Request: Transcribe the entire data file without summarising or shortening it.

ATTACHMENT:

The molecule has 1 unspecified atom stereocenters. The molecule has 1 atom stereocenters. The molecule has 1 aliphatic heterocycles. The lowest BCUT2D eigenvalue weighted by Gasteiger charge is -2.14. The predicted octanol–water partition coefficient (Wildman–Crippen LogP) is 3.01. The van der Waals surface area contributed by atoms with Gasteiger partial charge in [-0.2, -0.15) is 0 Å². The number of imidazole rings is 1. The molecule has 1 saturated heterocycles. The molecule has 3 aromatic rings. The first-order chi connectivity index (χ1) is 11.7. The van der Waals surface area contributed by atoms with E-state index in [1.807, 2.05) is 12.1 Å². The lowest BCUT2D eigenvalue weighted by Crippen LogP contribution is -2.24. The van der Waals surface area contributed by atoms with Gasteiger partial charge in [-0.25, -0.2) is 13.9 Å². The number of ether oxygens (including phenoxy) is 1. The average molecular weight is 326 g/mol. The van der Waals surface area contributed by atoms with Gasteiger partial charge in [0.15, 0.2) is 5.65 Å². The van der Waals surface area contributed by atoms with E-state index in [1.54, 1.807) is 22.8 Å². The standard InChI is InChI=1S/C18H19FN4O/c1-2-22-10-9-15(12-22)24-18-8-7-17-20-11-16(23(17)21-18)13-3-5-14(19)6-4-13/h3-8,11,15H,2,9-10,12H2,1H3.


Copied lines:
The molecule has 1 unspecified atom stereocenters. The molecule has 1 atom stereocenters. The molecule has 1 aliphatic heterocycles. The lowest BCUT2D eigenvalue weighted by Gasteiger charge is -2.14. The predicted octanol–water partition coefficient (Wildman–Crippen LogP) is 3.01. The van der Waals surface area contributed by atoms with Gasteiger partial charge in [-0.2, -0.15) is 0 Å². The number of imidazole rings is 1. The molecule has 1 saturated heterocycles. The molecule has 3 aromatic rings. The first-order chi connectivity index (χ1) is 11.7. The van der Waals surface area contributed by atoms with E-state index in [1.807, 2.05) is 12.1 Å². The lowest BCUT2D eigenvalue weighted by Crippen LogP contribution is -2.24. The van der Waals surface area contributed by atoms with Gasteiger partial charge in [-0.25, -0.2) is 13.9 Å². The number of ether oxygens (including phenoxy) is 1. The average molecular weight is 326 g/mol. The van der Waals surface area contributed by atoms with Gasteiger partial charge in [0.15, 0.2) is 5.65 Å². The van der Waals surface area contributed by atoms with E-state index in [1.54, 1.807) is 22.8 Å². The standard InChI is InChI=1S/C18H19FN4O/c1-2-22-10-9-15(12-22)24-18-8-7-17-20-11-16(23(17)21-18)13-3-5-14(19)6-4-13/h3-8,11,15H,2,9-10,12H2,1H3.